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An Enhanced Form of Endoscopy Is Changing the Way Certain Gastrointestinal Conditions Are Diagnosed and Treated at Saint Mary's Hospital.

Putting a Lid on Pancreatic Pain

If you still have abdominal pain after acute pancreatitis, or you’re living with chronic pancreatitis, endoscopic ultrasound (EUS) may be able to help you find relief from discomfort.

Occasionally, fluid-filled spaces called pseudocysts develop in or near the pancreas following acute pancreatitis. These areas can become swollen and painful over time. Draining the pseudocysts once required surgery or a procedure to insert a tube through the skin into the accumulated fluid. Attached to the other end of the tube, a drainage bag collected the fluid outside the patient’s body. Now there is a more discreet option.

“With EUS, I’m able to drain the pseudocysts into the center of the stomach or the beginning of the small intestine,” said Dr. Matthew Cohen, gastroenterologist and advanced endoscopist at Saint Mary’s Hospital. “The spaces are decompressed and the fluid drains down the gastrointestinal tract. The procedure leaves no scars, and there’s no need for tubes or bags.”

EUS can also help patients experiencing pain due to pancreatic cancer or chronic pancreatitis. If pain-relieving medications are ineffective, a gastroenterologist with specialized training can use EUS to guide a needle to the nerves behind the stomach and inject medication that blocks pain signals coming from the pancreas.

You probably associate ultrasound— the procedure that produces images of structures in the body by bouncing sound waves off of them—with seeing babies in the womb, but the technology has a wide range of uses. Dr. Matthew Cohen, gastroenterologist and advanced endoscopist at Saint Mary’s, is the only physician in Greater Waterbury currently performing endoscopic ultrasound (EUS).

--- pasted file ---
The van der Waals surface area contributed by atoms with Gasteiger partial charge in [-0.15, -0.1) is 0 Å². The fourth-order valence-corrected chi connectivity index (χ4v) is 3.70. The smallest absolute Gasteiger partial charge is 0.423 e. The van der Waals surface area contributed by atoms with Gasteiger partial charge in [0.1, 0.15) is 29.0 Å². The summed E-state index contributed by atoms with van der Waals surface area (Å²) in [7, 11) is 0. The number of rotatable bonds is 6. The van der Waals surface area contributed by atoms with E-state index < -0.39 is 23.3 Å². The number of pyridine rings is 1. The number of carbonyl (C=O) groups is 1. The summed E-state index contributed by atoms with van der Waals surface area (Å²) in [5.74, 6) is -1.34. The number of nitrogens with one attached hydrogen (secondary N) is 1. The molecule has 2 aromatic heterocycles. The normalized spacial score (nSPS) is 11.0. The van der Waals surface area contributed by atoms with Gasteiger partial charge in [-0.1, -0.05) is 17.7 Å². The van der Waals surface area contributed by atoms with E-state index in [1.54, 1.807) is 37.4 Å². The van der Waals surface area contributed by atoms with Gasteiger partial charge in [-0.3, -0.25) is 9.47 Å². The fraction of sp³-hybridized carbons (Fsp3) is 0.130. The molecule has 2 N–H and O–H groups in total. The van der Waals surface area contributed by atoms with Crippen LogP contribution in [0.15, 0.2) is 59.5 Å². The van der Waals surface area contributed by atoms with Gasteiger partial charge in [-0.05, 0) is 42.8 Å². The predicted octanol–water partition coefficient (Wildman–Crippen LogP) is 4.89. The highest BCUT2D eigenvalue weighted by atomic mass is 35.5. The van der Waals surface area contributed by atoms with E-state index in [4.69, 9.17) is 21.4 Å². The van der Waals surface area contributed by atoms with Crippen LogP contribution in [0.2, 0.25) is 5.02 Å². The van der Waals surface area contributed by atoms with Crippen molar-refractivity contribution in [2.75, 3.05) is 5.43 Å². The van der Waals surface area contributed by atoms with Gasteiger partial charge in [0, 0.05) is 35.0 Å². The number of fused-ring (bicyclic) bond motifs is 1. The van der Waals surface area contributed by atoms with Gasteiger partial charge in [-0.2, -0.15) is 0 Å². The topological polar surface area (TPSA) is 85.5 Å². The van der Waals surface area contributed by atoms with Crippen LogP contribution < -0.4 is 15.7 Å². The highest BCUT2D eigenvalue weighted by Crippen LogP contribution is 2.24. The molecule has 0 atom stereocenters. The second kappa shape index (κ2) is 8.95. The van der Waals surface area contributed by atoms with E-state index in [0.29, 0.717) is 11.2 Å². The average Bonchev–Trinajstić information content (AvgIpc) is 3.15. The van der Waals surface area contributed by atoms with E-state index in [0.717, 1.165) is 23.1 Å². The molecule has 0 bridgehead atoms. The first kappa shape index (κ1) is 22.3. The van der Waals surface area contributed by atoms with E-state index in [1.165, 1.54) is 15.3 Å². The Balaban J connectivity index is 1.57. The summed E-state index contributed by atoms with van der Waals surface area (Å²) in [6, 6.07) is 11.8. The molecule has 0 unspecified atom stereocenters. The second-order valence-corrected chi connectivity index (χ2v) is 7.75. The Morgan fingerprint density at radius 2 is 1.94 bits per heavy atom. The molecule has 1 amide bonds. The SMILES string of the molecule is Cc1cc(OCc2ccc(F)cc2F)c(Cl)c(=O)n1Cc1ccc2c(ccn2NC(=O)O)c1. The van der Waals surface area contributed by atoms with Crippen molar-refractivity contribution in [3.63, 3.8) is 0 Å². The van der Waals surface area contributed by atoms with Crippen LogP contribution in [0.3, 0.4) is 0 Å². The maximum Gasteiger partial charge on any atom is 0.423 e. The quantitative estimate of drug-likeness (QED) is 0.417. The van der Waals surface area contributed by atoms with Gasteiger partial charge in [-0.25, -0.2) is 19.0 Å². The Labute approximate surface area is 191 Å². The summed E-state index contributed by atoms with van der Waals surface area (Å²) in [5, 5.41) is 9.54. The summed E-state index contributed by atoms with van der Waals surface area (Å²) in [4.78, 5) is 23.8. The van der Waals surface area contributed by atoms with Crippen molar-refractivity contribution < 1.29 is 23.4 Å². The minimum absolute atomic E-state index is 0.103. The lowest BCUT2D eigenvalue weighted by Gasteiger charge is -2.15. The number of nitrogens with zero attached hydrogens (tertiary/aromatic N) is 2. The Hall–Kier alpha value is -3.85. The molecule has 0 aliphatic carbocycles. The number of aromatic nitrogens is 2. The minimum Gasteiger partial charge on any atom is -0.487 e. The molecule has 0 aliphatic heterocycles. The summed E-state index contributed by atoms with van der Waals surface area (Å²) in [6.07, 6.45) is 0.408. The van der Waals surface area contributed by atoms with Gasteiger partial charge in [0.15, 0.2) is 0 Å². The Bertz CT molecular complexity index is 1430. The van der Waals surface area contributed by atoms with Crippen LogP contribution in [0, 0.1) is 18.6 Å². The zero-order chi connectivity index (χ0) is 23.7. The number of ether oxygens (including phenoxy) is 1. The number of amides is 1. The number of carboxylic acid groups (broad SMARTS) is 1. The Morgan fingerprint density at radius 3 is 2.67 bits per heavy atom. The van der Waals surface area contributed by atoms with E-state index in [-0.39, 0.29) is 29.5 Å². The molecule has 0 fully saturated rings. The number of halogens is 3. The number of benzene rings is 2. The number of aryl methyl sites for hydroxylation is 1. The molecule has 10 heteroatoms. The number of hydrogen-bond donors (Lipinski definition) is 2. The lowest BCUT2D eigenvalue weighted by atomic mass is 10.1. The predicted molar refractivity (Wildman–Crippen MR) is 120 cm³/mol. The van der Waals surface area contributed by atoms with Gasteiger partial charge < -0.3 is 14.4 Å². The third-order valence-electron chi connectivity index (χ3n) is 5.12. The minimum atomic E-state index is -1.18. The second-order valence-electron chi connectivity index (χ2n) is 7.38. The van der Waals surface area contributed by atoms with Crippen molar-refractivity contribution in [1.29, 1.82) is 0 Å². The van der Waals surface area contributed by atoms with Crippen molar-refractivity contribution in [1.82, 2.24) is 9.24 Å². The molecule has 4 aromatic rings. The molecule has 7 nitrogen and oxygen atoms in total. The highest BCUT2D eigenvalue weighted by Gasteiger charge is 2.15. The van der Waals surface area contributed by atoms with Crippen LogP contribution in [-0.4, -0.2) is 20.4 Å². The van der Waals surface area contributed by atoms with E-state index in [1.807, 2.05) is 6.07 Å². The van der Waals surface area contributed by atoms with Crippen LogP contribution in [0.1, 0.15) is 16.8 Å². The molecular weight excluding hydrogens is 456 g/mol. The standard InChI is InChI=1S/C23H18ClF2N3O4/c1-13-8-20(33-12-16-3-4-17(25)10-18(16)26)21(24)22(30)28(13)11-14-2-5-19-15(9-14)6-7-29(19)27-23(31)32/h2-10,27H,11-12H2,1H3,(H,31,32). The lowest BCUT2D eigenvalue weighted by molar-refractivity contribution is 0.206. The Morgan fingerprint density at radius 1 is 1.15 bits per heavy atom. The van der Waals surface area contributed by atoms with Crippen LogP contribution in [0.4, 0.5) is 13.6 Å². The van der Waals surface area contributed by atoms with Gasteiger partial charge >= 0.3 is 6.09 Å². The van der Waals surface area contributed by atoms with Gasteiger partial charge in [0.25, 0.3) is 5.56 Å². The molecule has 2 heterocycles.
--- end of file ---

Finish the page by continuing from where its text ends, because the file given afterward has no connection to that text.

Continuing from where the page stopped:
Like conventional endoscopy, EUS involves inserting a scope into either the mouth or the rectum and advancing it through the gastrointestinal (GI) tract to a desired location. Once there, an ultrasound probe at the end of the EUS scope provides a in-depth view of the area. “EUS lets us see each layer of the GI tract wall, and structures adjacent to it, including tumors underneath the GI tract lining, with better resolution than Magnetic Resonance Imaging (MRI) or Computed Tomography (CT),” Dr. Cohen said. “The technology provides excellent images of the esophagus, stomach, duodenum, and rectum, as well as the pancreas, bile ducts, and nearby lymph nodes. EUS plays an important role in diagnosing and staging cancers of those structures.”

EUS also helps gastroenterologists diagnose a variety of conditions—such as chronic pancreatitis and gallstones— visually, while other problems are diagnosed by taking tissue or fluid samples. EUS can even help relieve pain (see “Putting a Lid on Pancreatic Pain”).

“This is a multipurpose procedure,” Dr. Cohen said. “EUS enhances the accuracy of diagnostic evaluations and, in certain circumstances, allows us to deliver therapy that improves patients’ quality of life as noninvasively as possible.”

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